# How to report Logistic Regression Pseudo-R^2 in publication or reports?

I have a Logisitc Regression model with a McFadden Pseudo-$$R^2=0.7113$$. Based on the answers to this question: McFadden's Pseudo-R2 Interpretation, it seems my model has a good fit. However if I want to present this result in a report, what is the interpretation of good fit? According to this link: http://www.statisticalassociates.com/logistic10.htm, Pseudo-$$R^2$$ is NOT a measure of percent of variance explained in the dependent variable by the model. This is exactly what I thought it was but apparently it is wrong.

• You'll find an excellent paper on this topic by Mittlbock and Schemper: onlinelibrary.wiley.com/doi/abs/10.1002/… In summary, they recommend the use of the squared Pearson correlation coefficient of observed outcome with the estimated probability and another $R^2$ measure like linear sum of squares. Other popular measures were found to be lacking on one of their 12 judgement criteria. Jan 20, 2019 at 21:37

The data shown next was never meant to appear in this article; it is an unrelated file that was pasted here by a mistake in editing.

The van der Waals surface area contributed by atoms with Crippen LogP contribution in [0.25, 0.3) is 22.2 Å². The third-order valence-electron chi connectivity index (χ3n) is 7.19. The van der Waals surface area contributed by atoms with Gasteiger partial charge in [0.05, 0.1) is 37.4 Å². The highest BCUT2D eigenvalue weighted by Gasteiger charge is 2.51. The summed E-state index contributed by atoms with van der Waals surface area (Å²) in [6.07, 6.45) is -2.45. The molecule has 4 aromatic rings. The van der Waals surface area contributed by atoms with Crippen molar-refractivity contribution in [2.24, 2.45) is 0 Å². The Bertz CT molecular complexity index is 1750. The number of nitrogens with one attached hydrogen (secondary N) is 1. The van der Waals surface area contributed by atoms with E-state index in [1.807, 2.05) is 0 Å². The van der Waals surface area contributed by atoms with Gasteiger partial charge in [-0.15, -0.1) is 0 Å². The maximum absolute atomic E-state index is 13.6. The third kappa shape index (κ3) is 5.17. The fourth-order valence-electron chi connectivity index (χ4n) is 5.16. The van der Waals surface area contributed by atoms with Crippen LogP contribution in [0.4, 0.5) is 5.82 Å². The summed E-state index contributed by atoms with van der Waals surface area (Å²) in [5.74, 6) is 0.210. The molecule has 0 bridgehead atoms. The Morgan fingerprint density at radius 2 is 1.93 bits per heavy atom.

• Hi StatsStudent, thanks for the link. I have glanced over the paper quickly but I will take some time soon to read and understand it fully. So just to clarify, are you suggesting it is inappropriate to report on Pseudo-$R^2$ as a metric in reports? Jan 20, 2019 at 22:48
• Well, "inappropriate" might be a bit strong and whether it's appropriate or not is somewhat subjective, depending on what criteria one chooses to judge the measure by. I like to use the squared Pearson correlation coefficient of observed outcomes with the estimated probabilities as described by Mittlbock and Schemper, because the it can attain a lower bound of zero and an upper bound of one, it has an easy interpretation, and it's not changed by linear transformations of the predictor variables. Jan 20, 2019 at 23:00
• Lastly, I wouldn't spent too much time wringing your hands on which measure to use. As long as it's well reasoned and you can explain why you chose to use the measure you chose. Jan 20, 2019 at 23:01
• Any particular reason you choose the squared pearson over the sum-of-squares measure? I can understand ofcourse, as you said if its only for simplicity, or are there some cases where you would pick the latter? Jan 20, 2019 at 23:28